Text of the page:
The window buck of the present invention is extremely sturdy and needs no bracing or other internal support. The sides of the buck are sturdy and firm, and there is no problem with distortion or crushing of the window buck due to the pressures exerted thereon by the concrete which is poured therearound.
When the wall forms are removed from the concrete wall, the window buck forms a self-framed window opening in the wall. The window frame is held securely in proper position within the opening. The channels of the support frame form an outer protective casing and an attractive outside finish for the window opening. The inner wood frame is flush with the inside face of the concrete wall and forms a nailing frame for attachment of wallboard and other window sash and trim used in finishing the interior of the concrete wall.
Additional objects and features of the present invention will become apparent from the following detailed description, taken together with the accompanying drawings.
Preferred embodiments of the present invention representing the best mode presently contemplated of carrying out the invention is illustrated in the accompanying drawings, in which:
FIG. 1 is a pictorial taken from the outer or front and one side of a window buck and frame in accordance with the present invention;
FIG. 2 is an exploded pictorial of a window buck and frame similar to that of FIG. 1, but showing an alternative means for connecting the inner and outer frames of the window buck;
FIG. 3 is a vertical cross section of a window buck and frame similar to those of FIGS. 1 and 2, with the view taken along line 3--3 of FIG. 1 or through one of the tabs of FIG. 2, with the window buck and frame set in concrete and with wall forms in place; and
FIG. 4 is a partial cross-section through the header of a window buck and frame similar to those of FIGS. 1-3 but showing a further alternative for connecting the inner and outer frames of the window buck, with the window buck and frame set in concrete and with wall forms in place.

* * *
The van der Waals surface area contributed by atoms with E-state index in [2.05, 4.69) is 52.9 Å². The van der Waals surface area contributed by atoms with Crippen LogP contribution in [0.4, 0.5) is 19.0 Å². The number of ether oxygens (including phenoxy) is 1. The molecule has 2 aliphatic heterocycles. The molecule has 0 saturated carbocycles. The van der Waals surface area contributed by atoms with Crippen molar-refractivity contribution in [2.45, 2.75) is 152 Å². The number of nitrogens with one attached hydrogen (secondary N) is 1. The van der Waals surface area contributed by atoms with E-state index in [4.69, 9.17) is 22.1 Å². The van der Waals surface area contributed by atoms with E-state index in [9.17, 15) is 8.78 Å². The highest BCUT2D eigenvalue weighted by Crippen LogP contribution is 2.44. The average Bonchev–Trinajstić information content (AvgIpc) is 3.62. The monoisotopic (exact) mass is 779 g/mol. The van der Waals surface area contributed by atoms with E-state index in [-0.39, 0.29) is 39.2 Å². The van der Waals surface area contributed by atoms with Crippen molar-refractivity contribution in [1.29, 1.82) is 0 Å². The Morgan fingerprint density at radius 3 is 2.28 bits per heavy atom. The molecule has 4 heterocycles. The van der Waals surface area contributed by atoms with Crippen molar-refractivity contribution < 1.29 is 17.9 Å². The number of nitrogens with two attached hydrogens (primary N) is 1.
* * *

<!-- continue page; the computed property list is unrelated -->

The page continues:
A preferred general embodiment of the window buck and frame of this invention is shown in the drawings, with particular alternative embodiments of means for connecting the inner and outer frames of the window buck being illustrated in FIGS. 1, 2 and 4.
As shown, the window buck and frame comprises four elongate rigid channel members 10 which are attached together in substantially end-to-end arrangement to form the periphery of a framework circumscribing a substantially rectangular opening. The channel members 10 have a substantially flat base 11, with first and second legs 12 and 13, respectively, extending from mutually respective longitudinal side edges of the base 11, so that the channel members 10 have a substantially U-shaped cross section. The channel members 10 are arranged and attached together in the framework in such a manner that the flat base portion 11 faces the opening circumscribed by the framework, and the legs 12 and 13 extend outwardly from the opening. As used throughout the specification and claims, the width of the legs 12 and 13 will be meant to refer to the depth or distance that the legs extend in a perpendicular direction from the flat base 11. The channel members 10 are preferably made of metal and in particular steel. However, it is to be understood that channel members could also be made of other materials such as fiberglass reinforced polymeric materials. When made of metal, the channel members are joined at their mutually respective ends, at the corners of the framework, by welding the ends to one another.